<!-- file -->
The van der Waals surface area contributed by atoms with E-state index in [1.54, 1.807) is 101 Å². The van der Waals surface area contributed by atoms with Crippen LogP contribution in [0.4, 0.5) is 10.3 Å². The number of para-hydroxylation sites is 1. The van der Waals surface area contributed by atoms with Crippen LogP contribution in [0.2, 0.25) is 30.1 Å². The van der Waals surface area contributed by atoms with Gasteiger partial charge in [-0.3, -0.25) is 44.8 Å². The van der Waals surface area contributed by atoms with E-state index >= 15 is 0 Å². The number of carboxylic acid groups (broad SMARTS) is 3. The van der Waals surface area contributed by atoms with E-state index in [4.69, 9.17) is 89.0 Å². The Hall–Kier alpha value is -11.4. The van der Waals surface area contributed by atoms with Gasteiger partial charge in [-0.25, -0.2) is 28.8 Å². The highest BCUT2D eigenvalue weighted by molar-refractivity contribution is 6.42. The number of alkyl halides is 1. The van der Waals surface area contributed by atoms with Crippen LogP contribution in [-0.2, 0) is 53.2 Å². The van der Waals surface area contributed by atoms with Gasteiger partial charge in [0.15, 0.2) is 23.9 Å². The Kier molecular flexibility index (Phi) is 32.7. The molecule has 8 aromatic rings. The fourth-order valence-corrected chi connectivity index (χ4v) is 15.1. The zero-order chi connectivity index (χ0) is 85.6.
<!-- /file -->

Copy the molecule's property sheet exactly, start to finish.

The van der Waals surface area contributed by atoms with E-state index in [1.54, 1.807) is 101 Å². The van der Waals surface area contributed by atoms with Crippen LogP contribution in [0.4, 0.5) is 10.3 Å². The number of para-hydroxylation sites is 1. The van der Waals surface area contributed by atoms with Crippen LogP contribution in [0.2, 0.25) is 30.1 Å². The van der Waals surface area contributed by atoms with Gasteiger partial charge in [-0.3, -0.25) is 44.8 Å². The van der Waals surface area contributed by atoms with E-state index >= 15 is 0 Å². The number of carboxylic acid groups (broad SMARTS) is 3. The van der Waals surface area contributed by atoms with E-state index in [4.69, 9.17) is 89.0 Å². The Hall–Kier alpha value is -11.4. The van der Waals surface area contributed by atoms with Gasteiger partial charge in [-0.25, -0.2) is 28.8 Å². The highest BCUT2D eigenvalue weighted by molar-refractivity contribution is 6.42. The number of alkyl halides is 1. The van der Waals surface area contributed by atoms with Crippen LogP contribution in [-0.2, 0) is 53.2 Å². The van der Waals surface area contributed by atoms with Gasteiger partial charge in [0.15, 0.2) is 23.9 Å². The Kier molecular flexibility index (Phi) is 32.7. The molecule has 8 aromatic rings. The fourth-order valence-corrected chi connectivity index (χ4v) is 15.1. The zero-order chi connectivity index (χ0) is 85.6.